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Intel Compute Stick Review

At CES 2015, Intel quietly announced its upcoming Bay Trail-based Compute Stick. Last week we got to check out a sample unit up close and personal.

External Features

When it comes to features, the Compute Stick's external design is as minimalist as they come. For expansion, you'll get one USB 2.0 port for additional devices, and a micro SD card slot for extra storage; for our purposes, we used a 32 GB micro SD card without any trouble. Bluetooth 4.0 is also available on the Compute Stick, so if you have a Bluetooth keyboard and mouse, you'll want to take advantage of the wireless feature and not waste the USB port.

Using Bluetooth with a keyboard worked well, for the most part. We used a Logitech Folio without any problems, but when switching to an inexpensive RockSoul Bluetooth keyboard, we noticed frequent disconnects and had to constantly re-pair the keyboard to the Compute Stick. In this case, we'll give the Compute Stick the benefit of the doubt since the Folio never had any trouble staying connected and the RockSoul brand keyboard was of questionable functionality.

The Intel Compute Stick's external components

The power button is awkwardly placed on the side of the Compute Stick, near the HDMI connector. Hopefully, later versions can fix its placement. Whenever we were unplugging or adjusting the device, we had to be careful not to accidentally press down on the power button when grabbing hold of it.

For power, the Compute Stick comes with a 3 foot power cable that plugs into the unit's power port on one end and a USB connector that plugs in the 5V plug on the other.

For physical security, the Compute Stick doesn't use a conventional Kensington security slot. Instead, it uses a couple of connecting notches on the upper corner of the case. To secure it, a thin metal cable would be inserted into one side of the Compute Stick and out the other. More of an industrial type of physical security, the cable could then be crimped down to lock the product.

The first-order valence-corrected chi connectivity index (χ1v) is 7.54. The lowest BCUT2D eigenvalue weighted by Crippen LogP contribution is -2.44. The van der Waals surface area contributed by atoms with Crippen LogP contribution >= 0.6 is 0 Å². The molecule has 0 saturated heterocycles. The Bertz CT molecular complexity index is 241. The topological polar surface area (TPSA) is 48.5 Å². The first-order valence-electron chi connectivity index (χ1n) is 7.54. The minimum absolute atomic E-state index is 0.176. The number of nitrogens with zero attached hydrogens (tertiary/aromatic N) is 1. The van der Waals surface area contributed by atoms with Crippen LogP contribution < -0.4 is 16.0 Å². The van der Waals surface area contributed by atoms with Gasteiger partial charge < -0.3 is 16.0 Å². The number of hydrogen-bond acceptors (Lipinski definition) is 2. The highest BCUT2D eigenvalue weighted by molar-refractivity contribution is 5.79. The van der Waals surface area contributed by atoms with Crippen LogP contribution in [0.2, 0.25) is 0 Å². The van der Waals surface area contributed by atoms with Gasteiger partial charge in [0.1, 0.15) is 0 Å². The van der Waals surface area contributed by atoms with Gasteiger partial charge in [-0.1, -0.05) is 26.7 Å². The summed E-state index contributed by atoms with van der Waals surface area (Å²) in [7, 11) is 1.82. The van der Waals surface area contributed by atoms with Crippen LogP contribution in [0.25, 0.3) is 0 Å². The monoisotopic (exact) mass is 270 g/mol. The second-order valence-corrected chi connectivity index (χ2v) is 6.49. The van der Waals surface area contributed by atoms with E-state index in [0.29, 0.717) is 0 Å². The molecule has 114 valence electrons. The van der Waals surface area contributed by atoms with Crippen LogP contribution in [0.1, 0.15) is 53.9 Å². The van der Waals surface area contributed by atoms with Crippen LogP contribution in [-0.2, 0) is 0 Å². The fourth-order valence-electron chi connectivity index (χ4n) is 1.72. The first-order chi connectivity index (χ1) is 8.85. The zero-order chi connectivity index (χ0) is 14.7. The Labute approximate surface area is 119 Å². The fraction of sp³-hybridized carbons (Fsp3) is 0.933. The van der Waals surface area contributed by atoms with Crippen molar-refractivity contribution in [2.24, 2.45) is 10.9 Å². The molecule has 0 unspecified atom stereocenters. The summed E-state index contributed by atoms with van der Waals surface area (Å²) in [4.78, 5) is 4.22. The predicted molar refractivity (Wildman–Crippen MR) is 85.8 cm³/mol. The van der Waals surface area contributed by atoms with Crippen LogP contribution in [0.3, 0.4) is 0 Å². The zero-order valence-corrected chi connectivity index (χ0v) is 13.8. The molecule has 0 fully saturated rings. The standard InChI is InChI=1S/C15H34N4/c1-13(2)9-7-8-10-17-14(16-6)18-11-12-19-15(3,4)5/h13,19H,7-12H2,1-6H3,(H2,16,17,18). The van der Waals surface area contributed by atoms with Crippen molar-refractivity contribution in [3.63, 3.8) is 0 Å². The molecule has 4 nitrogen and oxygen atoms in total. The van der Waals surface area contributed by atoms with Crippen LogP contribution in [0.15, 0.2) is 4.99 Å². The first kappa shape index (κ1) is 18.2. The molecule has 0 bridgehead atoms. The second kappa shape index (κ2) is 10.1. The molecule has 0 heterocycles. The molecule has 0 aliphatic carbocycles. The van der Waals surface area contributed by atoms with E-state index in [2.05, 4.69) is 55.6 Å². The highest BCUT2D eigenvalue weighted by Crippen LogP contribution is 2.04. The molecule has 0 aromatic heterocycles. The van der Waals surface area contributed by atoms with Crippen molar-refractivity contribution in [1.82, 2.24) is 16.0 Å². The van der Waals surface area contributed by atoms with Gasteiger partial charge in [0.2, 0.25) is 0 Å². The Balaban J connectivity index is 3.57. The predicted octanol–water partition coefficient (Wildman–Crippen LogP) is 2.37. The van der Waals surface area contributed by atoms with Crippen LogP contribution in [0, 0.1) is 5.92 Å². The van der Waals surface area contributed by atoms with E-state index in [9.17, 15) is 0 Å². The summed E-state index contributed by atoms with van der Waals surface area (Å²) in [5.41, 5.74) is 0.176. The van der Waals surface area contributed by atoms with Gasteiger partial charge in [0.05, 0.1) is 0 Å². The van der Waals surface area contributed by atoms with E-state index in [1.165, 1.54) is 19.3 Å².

• John Philips
    Would like to see the Ubuntu stick performance...
    Reply
  • elbert
    I would like to see xbmc performance. I would also like to see if the stick can both run playon server and watch playon on this single device.
    Reply
  • TechyInAZ
    Thx for the review Tom's Hardware!

    No matter how slow that usb "PC" is, it's still amazing that you can run a computer off a single little thumb drive shaped device and doesn't have problems even overheating.

    I think this stick is designed more for demo purposes. Demonstrating that technology is advanced enough now that we can pack PC's in form factors unimaginable a few years ago.
    Reply
  • John Philips
    Probably it could be faster with Enlightenment Desktop.Or one day somebody can put Windows xp or anything else...
    Reply
  • americapat
    why a fan? Strange that the networking sooo slow, shouldn't be par with Samsung ATIV Smart PC 500T? Price a little high too.
    Reply
  • Shankovich
    Can't use WiFi and Bluetooth at the same time...............................
    Reply
  • uzm
    Does it support uhd/4k tvs?
    Reply
  • mapesdhs
    "... single channel DDR3L running at 1333 GHz ..."

    Really? Can they put that in next-gen GPUs? ;)

    Overall, I don't see the attraction over a normal HTPC, and in time TVs
    are going to become more than quick enough to run general apps. Wouldn't
    surprise me if the next move with TVs is to integrate a small PC inside
    them somehow, assuming TV makers see a market for it.

    Ian.

    Reply
  • StarBound
    I'm curious as to the light gaming this can deliver.
    Reply
  • zodiacfml
    Pricey. The Linux version price is more logical yet it could have at least have 5Ghz WiFi.
    Only small business can appreciate this for signage/display purpose. For home, you're better off with a Windows based tablet with HDMI output.

    Reply